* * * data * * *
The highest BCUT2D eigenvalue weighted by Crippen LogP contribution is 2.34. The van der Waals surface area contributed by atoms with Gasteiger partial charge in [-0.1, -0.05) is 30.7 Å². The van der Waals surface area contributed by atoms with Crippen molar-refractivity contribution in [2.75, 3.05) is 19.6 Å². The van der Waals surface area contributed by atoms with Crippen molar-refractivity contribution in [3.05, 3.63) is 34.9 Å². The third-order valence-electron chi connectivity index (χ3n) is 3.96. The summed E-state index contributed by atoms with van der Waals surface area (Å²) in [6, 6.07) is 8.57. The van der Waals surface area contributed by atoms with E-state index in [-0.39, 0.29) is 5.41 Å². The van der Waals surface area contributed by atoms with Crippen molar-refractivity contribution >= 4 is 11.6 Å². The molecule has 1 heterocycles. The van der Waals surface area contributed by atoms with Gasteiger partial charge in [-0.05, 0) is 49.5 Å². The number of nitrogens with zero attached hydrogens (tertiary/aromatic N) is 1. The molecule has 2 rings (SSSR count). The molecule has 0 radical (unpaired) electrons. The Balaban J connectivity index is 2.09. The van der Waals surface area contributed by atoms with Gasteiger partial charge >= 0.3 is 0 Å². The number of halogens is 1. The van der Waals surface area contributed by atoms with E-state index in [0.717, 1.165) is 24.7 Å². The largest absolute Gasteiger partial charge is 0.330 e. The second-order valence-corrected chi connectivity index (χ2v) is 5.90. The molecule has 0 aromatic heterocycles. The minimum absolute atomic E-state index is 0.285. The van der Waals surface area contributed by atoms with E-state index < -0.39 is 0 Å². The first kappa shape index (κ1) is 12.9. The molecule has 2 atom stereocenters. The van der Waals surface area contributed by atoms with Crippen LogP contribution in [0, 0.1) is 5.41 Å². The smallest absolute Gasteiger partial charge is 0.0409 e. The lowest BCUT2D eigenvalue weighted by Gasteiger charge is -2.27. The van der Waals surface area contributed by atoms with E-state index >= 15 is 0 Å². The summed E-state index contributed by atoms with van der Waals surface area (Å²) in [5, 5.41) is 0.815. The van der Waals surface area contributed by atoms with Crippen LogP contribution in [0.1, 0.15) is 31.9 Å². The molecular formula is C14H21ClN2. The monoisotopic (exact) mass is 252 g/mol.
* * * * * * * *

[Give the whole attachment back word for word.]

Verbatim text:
The highest BCUT2D eigenvalue weighted by Crippen LogP contribution is 2.34. The van der Waals surface area contributed by atoms with Gasteiger partial charge in [-0.1, -0.05) is 30.7 Å². The van der Waals surface area contributed by atoms with Crippen molar-refractivity contribution in [2.75, 3.05) is 19.6 Å². The van der Waals surface area contributed by atoms with Crippen molar-refractivity contribution in [3.05, 3.63) is 34.9 Å². The third-order valence-electron chi connectivity index (χ3n) is 3.96. The summed E-state index contributed by atoms with van der Waals surface area (Å²) in [6, 6.07) is 8.57. The van der Waals surface area contributed by atoms with E-state index in [-0.39, 0.29) is 5.41 Å². The van der Waals surface area contributed by atoms with Crippen molar-refractivity contribution >= 4 is 11.6 Å². The molecule has 1 heterocycles. The van der Waals surface area contributed by atoms with Gasteiger partial charge in [-0.05, 0) is 49.5 Å². The number of nitrogens with zero attached hydrogens (tertiary/aromatic N) is 1. The molecule has 2 rings (SSSR count). The molecule has 0 radical (unpaired) electrons. The Balaban J connectivity index is 2.09. The van der Waals surface area contributed by atoms with Gasteiger partial charge >= 0.3 is 0 Å². The number of halogens is 1. The van der Waals surface area contributed by atoms with E-state index in [0.717, 1.165) is 24.7 Å². The largest absolute Gasteiger partial charge is 0.330 e. The second-order valence-corrected chi connectivity index (χ2v) is 5.90. The molecule has 0 aromatic heterocycles. The minimum absolute atomic E-state index is 0.285. The van der Waals surface area contributed by atoms with E-state index < -0.39 is 0 Å². The first kappa shape index (κ1) is 12.9. The molecule has 2 atom stereocenters. The van der Waals surface area contributed by atoms with Crippen LogP contribution in [0, 0.1) is 5.41 Å². The smallest absolute Gasteiger partial charge is 0.0409 e. The lowest BCUT2D eigenvalue weighted by Gasteiger charge is -2.27. The van der Waals surface area contributed by atoms with E-state index >= 15 is 0 Å². The summed E-state index contributed by atoms with van der Waals surface area (Å²) in [5, 5.41) is 0.815. The van der Waals surface area contributed by atoms with Crippen LogP contribution in [0.1, 0.15) is 31.9 Å². The molecular formula is C14H21ClN2. The monoisotopic (exact) mass is 252 g/mol.